While this may seem like an extreme circumstance, if you neglect to clean out the vent tubes and a ball of lint or a stray sock is blocking the heat from escaping, then it’s possible that your dryer can overheat. Safety devices are now on the market to help alleviate this danger, such as an alarm system to alert homeowners of problematic clogs and a 20-foot long brush that can clear the length of venting tubes.
6. Forget How Many Dryer Sheets You’ve Used
Dryer sheets have developed a bad reputation for creating snafus in dryers, but the problems are typically due to user-errors. These products are designed to cut down on static-cling, and if they’re used with care, they should be safe enough to do the job. For one thing, consumers need to only use the recommended number of sheets.
If too many sheets are used at one time, the chemicals in them that are designed to soften fabric can leave a residue, which can lead to clogs. Wiping out the dryer and inner mechanisms periodically can alleviate buildup of the residue.
Also, sometimes a sheet will get lost and jam up the works by wedging into the mechanisms. After every load, the one or two softener sheets that were used should be located, and then discarded.
7. Leave the Vent Open to the Outside
Don’t leave your vent open to the outside without putting a screen over it. This warm space is an invitation to wildlife to come nest in this toasty little area. If you were a squirrel or bird living outside during the winter, wouldn’t you want to build your home in a tube that had a built-in heating system? Having a family of birds or a community of rodents move into your ventilation tubing is not a pleasant experience. Not only does this increase your risk of damaging your dryer, you may eventually have some unwanted roommates walking (or flying) around your home.
8. Jam-Pack the Dryer
Some people figure that they can shove a ton of wet clothes into the dryer, believing that “the more the merrier” pertains to dryers. This is a big mistake. Not only will the clothes end up wrinkled, damp, or even still wet, it can overwork the drum, bearings, heating elements and cause the unit to breakdown. It’s a wise move to follow the owner’s manual guidelines when it comes to the maximum load capacity.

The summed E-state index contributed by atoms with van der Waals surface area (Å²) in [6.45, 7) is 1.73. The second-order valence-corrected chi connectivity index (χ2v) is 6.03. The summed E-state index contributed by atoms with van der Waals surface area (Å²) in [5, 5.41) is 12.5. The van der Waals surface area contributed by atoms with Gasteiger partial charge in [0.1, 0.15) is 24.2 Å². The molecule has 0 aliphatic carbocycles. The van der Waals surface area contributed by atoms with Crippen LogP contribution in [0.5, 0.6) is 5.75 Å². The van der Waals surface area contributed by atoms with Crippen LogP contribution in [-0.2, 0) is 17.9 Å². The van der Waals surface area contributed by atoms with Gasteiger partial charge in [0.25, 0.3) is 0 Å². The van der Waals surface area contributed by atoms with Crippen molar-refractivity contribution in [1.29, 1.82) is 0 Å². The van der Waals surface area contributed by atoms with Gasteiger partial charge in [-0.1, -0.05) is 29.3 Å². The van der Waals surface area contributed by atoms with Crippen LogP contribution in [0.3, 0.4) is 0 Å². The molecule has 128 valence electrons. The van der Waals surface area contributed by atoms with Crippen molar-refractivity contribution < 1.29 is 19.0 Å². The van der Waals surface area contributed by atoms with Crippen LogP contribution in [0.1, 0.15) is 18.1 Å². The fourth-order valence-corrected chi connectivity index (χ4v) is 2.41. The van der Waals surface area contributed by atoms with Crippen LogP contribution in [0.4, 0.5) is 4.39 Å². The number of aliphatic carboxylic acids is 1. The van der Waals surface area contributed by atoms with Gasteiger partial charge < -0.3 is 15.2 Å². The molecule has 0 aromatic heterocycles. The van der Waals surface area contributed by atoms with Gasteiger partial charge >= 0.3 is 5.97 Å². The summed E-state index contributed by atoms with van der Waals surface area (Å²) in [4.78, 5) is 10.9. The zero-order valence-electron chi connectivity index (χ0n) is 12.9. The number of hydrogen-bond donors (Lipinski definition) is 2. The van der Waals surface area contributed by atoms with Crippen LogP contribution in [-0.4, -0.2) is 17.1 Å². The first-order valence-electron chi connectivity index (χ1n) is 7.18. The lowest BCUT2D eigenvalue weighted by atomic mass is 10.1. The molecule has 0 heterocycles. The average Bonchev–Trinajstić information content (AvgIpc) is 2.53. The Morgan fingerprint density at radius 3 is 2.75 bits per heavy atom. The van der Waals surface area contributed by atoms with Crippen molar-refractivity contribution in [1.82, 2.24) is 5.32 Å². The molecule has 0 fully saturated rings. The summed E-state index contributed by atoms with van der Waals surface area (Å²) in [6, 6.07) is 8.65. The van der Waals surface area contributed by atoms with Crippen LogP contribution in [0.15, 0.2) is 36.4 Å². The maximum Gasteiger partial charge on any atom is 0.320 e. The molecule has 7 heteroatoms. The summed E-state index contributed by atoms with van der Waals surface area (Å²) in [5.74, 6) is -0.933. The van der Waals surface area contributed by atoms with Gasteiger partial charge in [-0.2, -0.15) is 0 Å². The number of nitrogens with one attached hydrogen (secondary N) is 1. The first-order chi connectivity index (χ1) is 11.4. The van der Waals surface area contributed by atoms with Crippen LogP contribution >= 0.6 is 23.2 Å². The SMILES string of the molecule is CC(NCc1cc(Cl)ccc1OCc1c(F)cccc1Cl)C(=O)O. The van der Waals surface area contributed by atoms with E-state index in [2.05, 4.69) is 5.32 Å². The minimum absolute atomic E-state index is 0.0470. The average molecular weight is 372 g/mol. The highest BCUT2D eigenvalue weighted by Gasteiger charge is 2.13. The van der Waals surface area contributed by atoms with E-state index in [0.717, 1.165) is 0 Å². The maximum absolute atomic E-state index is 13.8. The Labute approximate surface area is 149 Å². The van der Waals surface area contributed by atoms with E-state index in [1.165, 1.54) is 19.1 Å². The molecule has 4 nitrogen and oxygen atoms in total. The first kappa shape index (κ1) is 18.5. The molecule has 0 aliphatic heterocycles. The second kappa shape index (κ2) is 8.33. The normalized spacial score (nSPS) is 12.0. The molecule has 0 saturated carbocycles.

9. Put the Wrong Things in There
Some consumers figure they can toss anything into their clothes dryer. Heck, they figure, it’s just a metal box of swirling hot air, but this is an inaccurate assumption. Dryers are designed specifically to dry fabric, not toys, purses, or wigs. It’s also a good idea to keep the dryer-door closed when it’s not in use, especially if pets live in the home. There have been instances of cats and dogs climbing into the appliance to nap, which may lead to some very sad and unfortunate consequences.
Where would we be without our clothes dryers? Yes, we could always hang our laundry out on clotheslines with wooden clothespins like the old days, but that doesn’t help much when you have nothing to wear but wet clothes on a Monday morning. Plus, when laundered items are hung outdoors, they fade and often have to be ironed. In order to keep your loyal appliance in tiptop shape, show it the respect it deserves.